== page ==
0.6 Full Circle


On August 3, 2011, my daughter Joy was born. Seeing her develop an awareness of her environment, while I am simultaneously developing my thesis, teaches me to be more aware than I could ever learn to be on my own. It is astonishing to see how she interacts everyday with her environment, and I try to look at my environment with the same newfound curiosity and bewilderment, and apply it to my work. Full Circle, juxtaposes my self-made, childhood home videos and my daughter’s in utero ultrasound images. Through manipulation of speed and rotation, the two forms are a representation of life’s cycle through the past, present and future, merging together in a dream-like experience.

2.4 Color-aid Cut-up


Color-aid Cut-up, is a stop-motion video that uses Color-aid paper, an excerpt of Gertrude Stein’s avant-garde poem, Tender Buttons and the pianist, Alexander Scriabin’s musical composition, Sonata No. 8, Op. 66. The form is developed by printing each word of the poem on a separate sheet of paper, and then thinly slicing the sheets into small strips to represent piano keys. Using an algorithm to recombine the poem—slice-by-slice and colored sheet on top of colored sheet, I shoot each placement of the paper separately to create an animation of the poem in motion. Once I finish constructing the poem and stack all the colored paper, I deconstruct the slices, and shoot each move of that process. The deconstruction allows for a random chance of the colors to shift and the slices to move. There is an indeterminate outcome to this process; it is not until I extract the still images and recombine them into a film sequence that I can see the new rhythm and pattern. There were over 3,000 frames shot for this minute and a half video.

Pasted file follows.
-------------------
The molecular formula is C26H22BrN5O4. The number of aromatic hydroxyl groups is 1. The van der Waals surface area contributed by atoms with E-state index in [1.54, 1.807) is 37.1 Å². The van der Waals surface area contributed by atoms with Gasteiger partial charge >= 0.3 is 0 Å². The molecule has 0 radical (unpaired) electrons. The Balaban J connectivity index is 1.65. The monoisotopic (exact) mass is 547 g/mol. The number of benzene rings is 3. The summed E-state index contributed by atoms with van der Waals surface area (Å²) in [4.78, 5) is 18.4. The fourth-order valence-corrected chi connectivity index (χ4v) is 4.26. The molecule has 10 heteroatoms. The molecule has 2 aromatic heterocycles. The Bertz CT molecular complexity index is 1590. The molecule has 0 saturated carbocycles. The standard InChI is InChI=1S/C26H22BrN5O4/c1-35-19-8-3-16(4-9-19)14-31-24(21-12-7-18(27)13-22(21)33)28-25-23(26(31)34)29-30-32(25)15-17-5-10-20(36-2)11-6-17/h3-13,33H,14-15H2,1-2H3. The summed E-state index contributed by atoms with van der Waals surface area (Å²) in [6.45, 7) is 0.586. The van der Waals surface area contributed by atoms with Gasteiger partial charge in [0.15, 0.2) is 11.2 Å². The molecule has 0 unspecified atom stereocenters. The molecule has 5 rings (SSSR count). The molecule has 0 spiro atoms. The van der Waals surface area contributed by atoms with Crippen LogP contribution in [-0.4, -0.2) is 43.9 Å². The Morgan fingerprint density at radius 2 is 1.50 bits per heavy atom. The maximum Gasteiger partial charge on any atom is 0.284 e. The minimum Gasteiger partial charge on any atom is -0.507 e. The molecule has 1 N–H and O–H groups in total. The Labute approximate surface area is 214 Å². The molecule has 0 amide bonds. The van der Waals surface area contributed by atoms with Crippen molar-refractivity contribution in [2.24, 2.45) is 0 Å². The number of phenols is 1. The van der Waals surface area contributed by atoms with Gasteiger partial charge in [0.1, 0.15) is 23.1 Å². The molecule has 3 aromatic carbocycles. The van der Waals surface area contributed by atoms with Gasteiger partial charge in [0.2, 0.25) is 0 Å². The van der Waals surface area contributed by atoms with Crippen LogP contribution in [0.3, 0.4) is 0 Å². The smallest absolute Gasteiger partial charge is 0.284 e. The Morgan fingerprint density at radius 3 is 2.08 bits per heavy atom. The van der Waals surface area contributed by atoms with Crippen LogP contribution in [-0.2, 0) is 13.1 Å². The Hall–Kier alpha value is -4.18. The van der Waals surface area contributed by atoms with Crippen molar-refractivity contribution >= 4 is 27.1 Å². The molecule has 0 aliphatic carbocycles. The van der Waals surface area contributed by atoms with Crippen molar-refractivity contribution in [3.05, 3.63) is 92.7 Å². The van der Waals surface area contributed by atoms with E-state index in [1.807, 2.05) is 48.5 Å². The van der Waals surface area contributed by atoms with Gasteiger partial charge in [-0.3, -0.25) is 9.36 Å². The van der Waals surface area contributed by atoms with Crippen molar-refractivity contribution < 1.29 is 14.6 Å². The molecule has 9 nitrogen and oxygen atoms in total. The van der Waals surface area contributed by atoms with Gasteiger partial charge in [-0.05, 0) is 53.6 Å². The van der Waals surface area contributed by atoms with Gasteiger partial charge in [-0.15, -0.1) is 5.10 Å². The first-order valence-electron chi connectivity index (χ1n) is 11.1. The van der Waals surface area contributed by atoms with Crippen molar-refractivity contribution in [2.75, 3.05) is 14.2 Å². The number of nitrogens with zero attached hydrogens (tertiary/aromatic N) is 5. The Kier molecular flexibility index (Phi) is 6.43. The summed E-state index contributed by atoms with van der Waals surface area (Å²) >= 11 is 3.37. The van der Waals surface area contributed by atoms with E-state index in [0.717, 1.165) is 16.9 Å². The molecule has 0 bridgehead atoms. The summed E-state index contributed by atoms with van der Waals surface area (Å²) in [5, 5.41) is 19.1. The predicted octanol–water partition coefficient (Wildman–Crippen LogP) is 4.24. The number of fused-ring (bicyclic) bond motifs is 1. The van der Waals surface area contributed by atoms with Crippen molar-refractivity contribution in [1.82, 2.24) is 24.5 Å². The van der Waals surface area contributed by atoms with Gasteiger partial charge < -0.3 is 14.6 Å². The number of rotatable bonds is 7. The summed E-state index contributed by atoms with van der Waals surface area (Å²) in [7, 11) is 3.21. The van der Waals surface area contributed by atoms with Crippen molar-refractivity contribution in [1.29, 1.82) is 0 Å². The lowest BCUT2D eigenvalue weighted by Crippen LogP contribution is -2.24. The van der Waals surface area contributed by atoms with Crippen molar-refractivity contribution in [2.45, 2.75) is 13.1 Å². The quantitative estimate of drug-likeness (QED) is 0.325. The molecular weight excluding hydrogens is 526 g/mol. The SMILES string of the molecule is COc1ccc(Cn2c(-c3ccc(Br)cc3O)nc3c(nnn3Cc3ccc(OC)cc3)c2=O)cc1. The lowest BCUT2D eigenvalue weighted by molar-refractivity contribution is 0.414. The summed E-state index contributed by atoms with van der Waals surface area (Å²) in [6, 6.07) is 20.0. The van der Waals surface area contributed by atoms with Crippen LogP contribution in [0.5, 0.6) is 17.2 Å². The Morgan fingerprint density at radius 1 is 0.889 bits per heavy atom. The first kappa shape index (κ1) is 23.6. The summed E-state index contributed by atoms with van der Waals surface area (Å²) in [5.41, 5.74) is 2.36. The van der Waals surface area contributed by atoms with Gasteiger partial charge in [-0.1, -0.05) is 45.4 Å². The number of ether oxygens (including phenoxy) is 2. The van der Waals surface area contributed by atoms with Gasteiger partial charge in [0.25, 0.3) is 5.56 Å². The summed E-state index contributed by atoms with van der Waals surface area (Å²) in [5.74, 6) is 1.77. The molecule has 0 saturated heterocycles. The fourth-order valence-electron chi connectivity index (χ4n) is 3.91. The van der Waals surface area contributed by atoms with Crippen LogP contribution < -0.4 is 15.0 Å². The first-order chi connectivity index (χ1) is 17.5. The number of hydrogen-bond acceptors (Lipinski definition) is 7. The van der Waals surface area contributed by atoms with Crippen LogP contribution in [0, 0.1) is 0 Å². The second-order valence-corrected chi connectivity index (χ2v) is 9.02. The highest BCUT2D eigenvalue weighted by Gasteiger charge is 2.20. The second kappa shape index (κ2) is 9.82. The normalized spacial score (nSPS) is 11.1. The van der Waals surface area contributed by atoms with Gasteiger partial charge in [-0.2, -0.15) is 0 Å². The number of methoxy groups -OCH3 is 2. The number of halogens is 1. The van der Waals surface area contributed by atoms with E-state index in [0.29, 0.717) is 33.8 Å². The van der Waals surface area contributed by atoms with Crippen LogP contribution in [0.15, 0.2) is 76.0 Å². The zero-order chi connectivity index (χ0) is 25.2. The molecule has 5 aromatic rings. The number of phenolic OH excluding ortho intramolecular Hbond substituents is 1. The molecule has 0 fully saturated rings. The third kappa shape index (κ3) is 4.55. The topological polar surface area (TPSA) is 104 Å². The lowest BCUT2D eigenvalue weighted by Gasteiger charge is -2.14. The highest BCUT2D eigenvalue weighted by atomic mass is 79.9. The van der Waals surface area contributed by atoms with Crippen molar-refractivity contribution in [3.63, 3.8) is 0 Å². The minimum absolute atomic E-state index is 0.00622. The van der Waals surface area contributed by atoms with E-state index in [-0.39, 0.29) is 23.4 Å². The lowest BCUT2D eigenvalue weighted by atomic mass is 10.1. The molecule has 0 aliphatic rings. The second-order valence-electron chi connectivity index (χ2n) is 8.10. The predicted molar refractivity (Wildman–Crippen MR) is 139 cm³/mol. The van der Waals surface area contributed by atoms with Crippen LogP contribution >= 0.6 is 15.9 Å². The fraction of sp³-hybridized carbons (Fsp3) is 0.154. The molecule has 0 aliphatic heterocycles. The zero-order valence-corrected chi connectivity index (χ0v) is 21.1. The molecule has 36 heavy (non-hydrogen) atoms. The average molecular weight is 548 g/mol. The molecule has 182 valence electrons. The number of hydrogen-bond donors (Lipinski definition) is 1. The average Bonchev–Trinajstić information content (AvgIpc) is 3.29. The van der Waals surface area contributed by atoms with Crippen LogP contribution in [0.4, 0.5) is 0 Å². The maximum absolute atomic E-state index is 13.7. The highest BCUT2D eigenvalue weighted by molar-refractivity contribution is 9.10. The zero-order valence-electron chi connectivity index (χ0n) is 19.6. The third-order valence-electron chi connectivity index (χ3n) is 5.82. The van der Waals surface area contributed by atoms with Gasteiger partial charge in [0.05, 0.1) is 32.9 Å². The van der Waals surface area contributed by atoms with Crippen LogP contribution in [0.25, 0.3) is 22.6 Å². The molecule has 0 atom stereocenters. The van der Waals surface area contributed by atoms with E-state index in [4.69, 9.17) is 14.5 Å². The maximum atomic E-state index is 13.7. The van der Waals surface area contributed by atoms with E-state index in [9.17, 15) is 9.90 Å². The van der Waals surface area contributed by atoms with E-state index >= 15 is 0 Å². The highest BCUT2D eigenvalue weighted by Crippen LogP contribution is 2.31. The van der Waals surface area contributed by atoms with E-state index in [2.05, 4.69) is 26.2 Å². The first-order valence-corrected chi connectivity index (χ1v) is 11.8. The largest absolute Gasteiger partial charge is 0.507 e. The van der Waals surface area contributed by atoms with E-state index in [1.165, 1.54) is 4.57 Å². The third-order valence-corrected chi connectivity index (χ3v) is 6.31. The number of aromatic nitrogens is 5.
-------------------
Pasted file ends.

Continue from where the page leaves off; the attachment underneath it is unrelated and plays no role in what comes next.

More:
Light blue and the same red with purple makes a change. It shows that there is no mistake. Any pink shows that and very likely it is reasonable. — Gertrude Stein, Tender Buttons, 1914

In The Open Work, philosopher Umberto Eco outlines indeterminacy, rhythm, expectation, prediction, open structures and play, mostly in terms of musical composition. Eco describes, “…the listener expects that the process will reach its conclusion according to certain symmetry, and that it will organize itself in the best possible way, in harmony with the psychological models that Gestalt theory has discerned in both our psychological structures and external objects.” In other words, Eco equates rhythm and repetition to determine outcomes. When people hear rhythm, they develop expectations of how a song will proceed and even end. Eco asserts, “…an open structure is less a prediction of the expected than an expectation of the unpredictable.” Eco goes on to discuss information theory and entropy, which is a measure of the uncertainty associated with a random variable. These examples and theoretical models are key components in much of my work. Pattern and repetition along with random variables play an important role in any form I am creating.

Home Studio, Boston, MA

2.6 Twenty-Four Hour Tourist


In an essay by novelist Alan Lightman, he describes one of Einstein’s dreams as “a place where time stands still: the place where we idealize life like a photograph,” capturing a perfect moment. Philosopher Michel Foucault describes, “A heterotopia or space of otherness, which are neither here nor there, that are simultaneously physical and mental, such as the space of a phone call or the moment when you see yourself in the mirror.” The irony is that in that heterotopia, where time stands still, there is no life. Lightman describes time traveling outward in rotating concentric circles, resting at the center. The things that are the closest to the center of time move at a glacial pace, picking up speed in greater diameters towards the outer rings. Present life only exists in the outer rings, where things are moving fast and uncontrollable.